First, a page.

Gino Severini. Armored Train in Action. 1915

Gino Severini Armored Train in Action 1915

  • Not on view

This study for the most famous of the Futurist war paintings, The Armored Train (1915), incorporates an unusual aerial perspective in its depiction of a train filled with armed soldiers. Severini enjoyed a unique vantage point—his Paris studio overlooked the Denfert-Rochereau station, from which he was able to observe the constant movement of trains filled with soldiers, supplies, and weaponry. Although Severini remained a noncombatant during World War I, he took the advice of fellow Futurist artist Filippo Tommaso Marinetti to "try to live the war pictorially, studying it in all its marvelous mechanical forms."

The Futurists glorified modern technology, and World War I, the first war of the twentieth century to employ the technological achievements of the industrial age in a program of mass destruction, was for them the most important spectacle of the modern era. Their admiration for speed—made possible by machinery—is represented here by the fractured landscape, which accentuates the train's force and momentum as it cuts through the countryside.

Armored Train in Action foreshadows a fundamental principle of Severini's later art: the "image-idea," in which a single image expresses the essence of an idea. Through a depiction of the plastic realities of war—a train, canon, guns, and soldiers—he provides a pictorial vocabulary necessary to grasp its deeper symbolism.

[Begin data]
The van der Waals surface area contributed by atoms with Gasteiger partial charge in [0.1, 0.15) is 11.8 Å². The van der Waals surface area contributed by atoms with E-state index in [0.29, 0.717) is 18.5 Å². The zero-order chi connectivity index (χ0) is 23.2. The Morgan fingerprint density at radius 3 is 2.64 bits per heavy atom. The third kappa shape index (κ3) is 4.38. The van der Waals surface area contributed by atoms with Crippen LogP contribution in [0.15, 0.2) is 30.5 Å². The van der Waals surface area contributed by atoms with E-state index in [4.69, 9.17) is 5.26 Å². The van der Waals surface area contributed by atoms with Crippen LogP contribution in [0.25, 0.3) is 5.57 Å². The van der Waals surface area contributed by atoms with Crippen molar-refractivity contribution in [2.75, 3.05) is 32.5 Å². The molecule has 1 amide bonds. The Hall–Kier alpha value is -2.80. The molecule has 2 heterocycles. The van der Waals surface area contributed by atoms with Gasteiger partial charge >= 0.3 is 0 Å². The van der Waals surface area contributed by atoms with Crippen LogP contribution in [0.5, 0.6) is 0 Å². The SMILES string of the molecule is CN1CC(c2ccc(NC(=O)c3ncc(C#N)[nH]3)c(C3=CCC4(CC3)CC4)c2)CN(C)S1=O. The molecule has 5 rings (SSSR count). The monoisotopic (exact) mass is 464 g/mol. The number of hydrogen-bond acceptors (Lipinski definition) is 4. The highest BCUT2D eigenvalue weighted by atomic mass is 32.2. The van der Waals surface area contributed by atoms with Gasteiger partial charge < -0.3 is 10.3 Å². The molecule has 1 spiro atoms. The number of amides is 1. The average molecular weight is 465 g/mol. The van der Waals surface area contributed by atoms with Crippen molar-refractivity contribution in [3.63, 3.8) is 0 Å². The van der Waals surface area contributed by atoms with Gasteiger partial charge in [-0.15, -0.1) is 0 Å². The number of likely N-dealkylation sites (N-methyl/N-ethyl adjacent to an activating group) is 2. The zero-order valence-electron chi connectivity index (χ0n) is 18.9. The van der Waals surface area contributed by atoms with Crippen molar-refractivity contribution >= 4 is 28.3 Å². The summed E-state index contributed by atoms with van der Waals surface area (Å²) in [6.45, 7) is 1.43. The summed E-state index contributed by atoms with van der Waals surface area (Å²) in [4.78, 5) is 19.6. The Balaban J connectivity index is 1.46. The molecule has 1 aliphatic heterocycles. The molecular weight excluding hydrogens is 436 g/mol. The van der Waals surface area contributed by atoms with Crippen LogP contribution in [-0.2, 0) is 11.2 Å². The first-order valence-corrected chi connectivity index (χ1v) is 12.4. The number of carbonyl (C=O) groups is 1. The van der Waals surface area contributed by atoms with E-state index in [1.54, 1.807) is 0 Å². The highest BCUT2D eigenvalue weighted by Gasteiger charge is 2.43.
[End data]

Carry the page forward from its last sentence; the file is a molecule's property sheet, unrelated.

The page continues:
Publication excerpt from The Museum of Modern Art, MoMA Highlights, New York: The Museum of Modern Art, revised 2004, originally published 1999, p. 71.
Medium
Charcoal on paper
Dimensions
22 1/2 x 18 3/4" (56.9 x 47.5 cm)
Credit
Benjamin Scharps and David Scharps Fund
Object number
92.1958
Copyright
© 2019 Gino Severini / Artists Rights Society (ARS), New York / ADAGP, Paris
Department
Drawings and Prints

Installation views

MoMA collaborated with Google Arts & Culture Lab on a project using machine learning to identify artworks in installation photos.

If you notice an error, please contact us at digital@moma.org.

If you would like to reproduce an image of a work of art in MoMA’s collection, or an image of a MoMA publication or archival material (including installation views, checklists, and press releases), please contact Art Resource (publication in North America) or Scala Archives (publication in all other geographic locations).

All requests to license audio or video footage produced by MoMA should be addressed to Scala Archives at firenze@scalarchives.com. Motion picture film stills or motion picture footage from films in MoMA's Film Collection cannot be licensed by MoMA/Scala. For licensing motion picture film footage it is advised to apply directly to the copyright holders. For access to motion picture film stills please contact the Film Study Center. More information is also available about the film collection and the Circulating Film and Video Library.

If you would like to reproduce text from a MoMA publication or moma.org, please email text_permissions@moma.org. If you would like to publish text from MoMA’s archival materials, please fill out this permission form and send to archives@moma.org.

This record is a work in progress. If you have additional information or spotted an error, please send feedback to digital@moma.org.